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1982 Beychevelle, St-Julien

SKU #950062 94 points John Gilman

 The 1982 Beychevelle is still quite young and primary from magnum, but its ultimate quality is very much in evidence. The nose is deep, ripe and sappy, as it offers up scents of black cherries, cassis, a touch of eucalyptus, smoke, nutskins, a beautiful base of soil, cigar wrappers and a floral topnote redolent of violets. On the palate the wine is deep, full-bodied and quite big for Beychevelle, with a plush core of perfectly ripe fruit, suave, but substantial tannins, lovely nascent complexity and outstanding length and grip on the very long, pure finish. The 1982 Beychevelle is quite similar stylistically to the 1982 Figeac, which in my book, is hardly a bad thing! In magnum, this is still a fairly primary wine that needs more time in the cellar, but it may well be drinking beautifully out of regular-sized formats right now. A superb vintage of Beychevelle. Drink between 2018-2075.  (6/2011)

94 points Robert Parker's Wine Advocate

 Beautifully sweet, slightly herbaceous black currant, licorice, and earthy notes emerge from this nearly opaque, dark ruby/purple-tinged 1982. Compared to the more elegant, feminine-styled wine often produced here, it is a beast. Dense, thick, rich, concentrated, and impressive, it can be drunk now and over the next two decades. (RP)  (6/2009)

Jancis Robinson

 Mid ruby and fresh-looking. This would have been made with huge yields. Sweet and grassy – almost like old-fashioned Graves on the nose. Very neat and sweet. Glossy and polished. Not very concentrated but beautifully balanced. Sinewy. Very clean finish. Dry, dusty finish developed in the glass. 17.5/20 points (JR)  (5/2015)

K&L Notes

92 points Neal Martin's Wine Journal: "Tasted at Pebbles/Zachy’s 1982 dinner in Hong Kong. Every time I come back to this Saint Julien it seems to get a little better! Here, this bottle offers a gorgeous, refined bouquet of blackberry, briary, cedar and “dusty attic”. Like a few other 1982s, there is a faint animally note on the entry that might be a touch of brettanomyces, but that is nothing to worry about. It is extremely well balanced, crisp and focused with admirable tension and freshness marking the finish. I like the cohesion here, a Saint Julien that draws you in to its charms. Lovely!" (01/2013)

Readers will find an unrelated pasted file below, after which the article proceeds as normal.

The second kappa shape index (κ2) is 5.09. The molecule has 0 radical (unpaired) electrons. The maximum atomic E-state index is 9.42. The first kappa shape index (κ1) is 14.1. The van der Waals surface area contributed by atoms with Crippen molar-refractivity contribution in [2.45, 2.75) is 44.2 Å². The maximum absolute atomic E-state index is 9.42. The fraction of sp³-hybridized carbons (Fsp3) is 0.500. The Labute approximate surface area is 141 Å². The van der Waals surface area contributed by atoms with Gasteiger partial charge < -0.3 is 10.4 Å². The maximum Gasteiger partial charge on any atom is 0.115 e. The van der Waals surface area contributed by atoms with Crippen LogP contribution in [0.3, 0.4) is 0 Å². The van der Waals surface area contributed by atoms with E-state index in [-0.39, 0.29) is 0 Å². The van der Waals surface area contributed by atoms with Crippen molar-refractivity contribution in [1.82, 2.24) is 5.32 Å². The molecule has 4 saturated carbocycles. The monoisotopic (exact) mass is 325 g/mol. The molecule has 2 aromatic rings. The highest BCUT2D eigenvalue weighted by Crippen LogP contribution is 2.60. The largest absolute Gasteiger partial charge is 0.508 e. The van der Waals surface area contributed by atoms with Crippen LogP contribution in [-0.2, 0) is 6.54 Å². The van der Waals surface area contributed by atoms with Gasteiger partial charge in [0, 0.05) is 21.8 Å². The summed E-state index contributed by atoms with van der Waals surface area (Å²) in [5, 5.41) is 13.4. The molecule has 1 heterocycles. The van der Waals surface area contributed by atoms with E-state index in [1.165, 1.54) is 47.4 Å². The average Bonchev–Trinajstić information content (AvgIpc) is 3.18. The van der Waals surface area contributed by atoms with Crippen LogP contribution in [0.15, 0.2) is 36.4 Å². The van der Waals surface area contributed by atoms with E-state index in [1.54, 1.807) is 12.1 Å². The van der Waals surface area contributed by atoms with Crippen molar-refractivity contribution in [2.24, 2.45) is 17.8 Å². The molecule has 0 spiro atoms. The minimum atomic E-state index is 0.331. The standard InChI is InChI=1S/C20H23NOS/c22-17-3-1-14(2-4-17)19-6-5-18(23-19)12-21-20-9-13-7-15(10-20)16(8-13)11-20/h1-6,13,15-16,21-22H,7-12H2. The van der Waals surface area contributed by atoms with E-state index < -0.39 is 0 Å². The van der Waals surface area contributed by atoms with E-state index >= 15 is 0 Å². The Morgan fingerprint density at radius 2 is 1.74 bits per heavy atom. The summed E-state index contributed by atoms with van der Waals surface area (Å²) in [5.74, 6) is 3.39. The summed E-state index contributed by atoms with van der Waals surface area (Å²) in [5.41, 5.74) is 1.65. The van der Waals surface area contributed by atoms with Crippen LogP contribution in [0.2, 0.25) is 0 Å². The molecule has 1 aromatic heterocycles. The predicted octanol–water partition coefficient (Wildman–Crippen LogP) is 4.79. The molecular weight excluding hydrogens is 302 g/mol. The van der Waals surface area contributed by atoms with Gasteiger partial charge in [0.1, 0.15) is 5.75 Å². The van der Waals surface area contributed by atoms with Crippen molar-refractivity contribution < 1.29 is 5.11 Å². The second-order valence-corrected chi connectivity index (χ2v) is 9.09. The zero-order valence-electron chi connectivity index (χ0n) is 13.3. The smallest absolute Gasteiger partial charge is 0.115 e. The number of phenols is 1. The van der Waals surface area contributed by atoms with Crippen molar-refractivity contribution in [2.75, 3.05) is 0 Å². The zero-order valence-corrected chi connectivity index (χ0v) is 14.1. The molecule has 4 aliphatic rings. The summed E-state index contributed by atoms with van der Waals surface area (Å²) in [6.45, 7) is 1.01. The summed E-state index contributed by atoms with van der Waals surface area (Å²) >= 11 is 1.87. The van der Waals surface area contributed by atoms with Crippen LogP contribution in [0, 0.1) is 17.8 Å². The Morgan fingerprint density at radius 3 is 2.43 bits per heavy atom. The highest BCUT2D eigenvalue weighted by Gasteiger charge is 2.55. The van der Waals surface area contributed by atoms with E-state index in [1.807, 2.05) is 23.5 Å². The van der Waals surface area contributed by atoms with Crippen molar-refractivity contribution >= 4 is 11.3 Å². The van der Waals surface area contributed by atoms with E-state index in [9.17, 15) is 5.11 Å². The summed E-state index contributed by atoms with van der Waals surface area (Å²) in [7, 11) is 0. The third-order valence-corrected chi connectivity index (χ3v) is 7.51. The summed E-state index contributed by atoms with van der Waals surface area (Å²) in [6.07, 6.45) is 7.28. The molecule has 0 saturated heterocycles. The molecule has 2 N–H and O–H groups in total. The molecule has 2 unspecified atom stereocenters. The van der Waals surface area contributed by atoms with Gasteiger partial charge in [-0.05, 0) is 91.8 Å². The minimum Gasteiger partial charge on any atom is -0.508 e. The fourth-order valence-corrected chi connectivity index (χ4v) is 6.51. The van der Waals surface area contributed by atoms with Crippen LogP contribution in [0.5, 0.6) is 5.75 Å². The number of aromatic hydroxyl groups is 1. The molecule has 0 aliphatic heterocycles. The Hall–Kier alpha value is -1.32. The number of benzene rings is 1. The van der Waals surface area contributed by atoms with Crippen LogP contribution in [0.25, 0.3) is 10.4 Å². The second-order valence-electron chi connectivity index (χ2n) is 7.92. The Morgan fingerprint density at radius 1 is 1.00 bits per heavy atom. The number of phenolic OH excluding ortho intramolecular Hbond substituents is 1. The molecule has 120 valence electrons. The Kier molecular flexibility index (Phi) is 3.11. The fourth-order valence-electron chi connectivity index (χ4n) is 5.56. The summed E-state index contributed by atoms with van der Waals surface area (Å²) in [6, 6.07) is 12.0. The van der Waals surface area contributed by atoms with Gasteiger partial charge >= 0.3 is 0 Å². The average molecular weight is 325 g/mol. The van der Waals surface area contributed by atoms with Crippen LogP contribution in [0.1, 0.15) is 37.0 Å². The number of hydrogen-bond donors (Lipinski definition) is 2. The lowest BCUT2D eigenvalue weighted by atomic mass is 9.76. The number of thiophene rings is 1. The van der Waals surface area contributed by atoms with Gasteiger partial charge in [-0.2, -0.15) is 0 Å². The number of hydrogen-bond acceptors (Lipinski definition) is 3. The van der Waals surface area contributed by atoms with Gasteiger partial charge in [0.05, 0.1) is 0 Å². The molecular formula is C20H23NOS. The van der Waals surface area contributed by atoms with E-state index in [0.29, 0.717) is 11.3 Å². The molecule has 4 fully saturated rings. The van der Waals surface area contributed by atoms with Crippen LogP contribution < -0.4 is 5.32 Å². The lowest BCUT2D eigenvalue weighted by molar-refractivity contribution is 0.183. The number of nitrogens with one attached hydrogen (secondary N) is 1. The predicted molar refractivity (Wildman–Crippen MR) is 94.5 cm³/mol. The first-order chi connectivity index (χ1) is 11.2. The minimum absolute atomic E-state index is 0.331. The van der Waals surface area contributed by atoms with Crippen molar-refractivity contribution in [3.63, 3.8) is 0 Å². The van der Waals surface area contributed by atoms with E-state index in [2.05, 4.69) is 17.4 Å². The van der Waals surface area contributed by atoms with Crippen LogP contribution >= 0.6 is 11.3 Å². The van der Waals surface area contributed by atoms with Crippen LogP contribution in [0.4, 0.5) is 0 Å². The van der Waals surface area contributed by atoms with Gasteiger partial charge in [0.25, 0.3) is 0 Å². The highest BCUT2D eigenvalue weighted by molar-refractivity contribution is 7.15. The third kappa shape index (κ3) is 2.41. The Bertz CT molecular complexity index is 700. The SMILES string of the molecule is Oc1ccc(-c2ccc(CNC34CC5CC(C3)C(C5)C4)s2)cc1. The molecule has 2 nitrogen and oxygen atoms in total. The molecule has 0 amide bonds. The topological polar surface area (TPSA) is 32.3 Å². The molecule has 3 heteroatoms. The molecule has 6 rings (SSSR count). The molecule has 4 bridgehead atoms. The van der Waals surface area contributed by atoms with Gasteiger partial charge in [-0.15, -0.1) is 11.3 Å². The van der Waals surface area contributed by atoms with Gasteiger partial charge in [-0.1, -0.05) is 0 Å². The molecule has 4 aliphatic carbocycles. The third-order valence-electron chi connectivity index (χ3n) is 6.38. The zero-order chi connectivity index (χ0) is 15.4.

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Price: $299.00

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Additional Information:

Varietal:

Cabernet Sauvignon and Blends

- Cabernet Sauvignon has come a long way from its role as a blending varietal, however dominant, in the wines of Bordeaux. Today it is the most planted red varietal in the world. Identified as a descendent of Cabernet Franc and Sauvignon Blanc, the late-ripening Cabernet Sauvignon needs to be planted in warmer climates to fully ripen. Its small berries can easily be identified for their distinctive blue color, thick skins and high tannins. And while the varietal has its own definitive characteristics: green pepper-like aromas and black currant flavors among them, it is perhaps most prized for its ability to convey terroir, vintage and winemaking. A relatively new varietal, Cabernet Sauvignon started making inroads into the wines of the Médoc and Graves in the late-18th century. Today it is also dominant in the up-and-coming Entre-Deux-Mers region of Bordeaux and can also be found in Southwest France. It is the companion varietal to Sangiovese in Italy's Super Tuscans and is planted all over Europe, stretching to lesser-known winegrowing regions like Russia and Lebanon. In the Americas Cabernet Sauvignon has found champions in every nook and cranny of California and among winemakers in Washington, where it complements plantings of Merlot. In South America, Cab thrives in Chile, but can also be found in smaller amounts in Argentina and even in Mexico.
Country:

France

- When it comes to wine, France stands alone. No other country can beat it in terms of quality and diversity. And while many of its Region, Bordeaux, Burgundy and Champagne most obviously, produce wine as rare, as sought-after and nearly as expensive as gold, there are just as many obscurities and values to be had from little known appellations throughout the country. To learn everything there is to know about French wine would take a lifetime. To understand and appreciate French wine, one only has to begin tasting them.
Sub-Region:

Bordeaux

Specific Appellation:

Saint Julien

- St. Julien, the smallest of the four famous appellations of the Haut Medoc, is known for highly extracted, finely structured, Cabernet-based reds. It is nestled between Pauillac to the north and Margaux to the south. Like St. Estephe, there are no first growths in this area. Leoville-las-Cases, Leoville Poyferre, Leoville Barton, Ducru Beaucaillou, and Gruard Larose are the second-growths of St. Julien followed by Lagrange which is the only third-growth. Beychevelle, Branaire Ducru, St. Pierre, and Talbot, which are all fourth-growth wines, round out the grand cru classe chateaux. In the last several vintages, wineries from this appellation have been out-performing their traditional rankings making many of the wines from this region some of the best values in red wine today.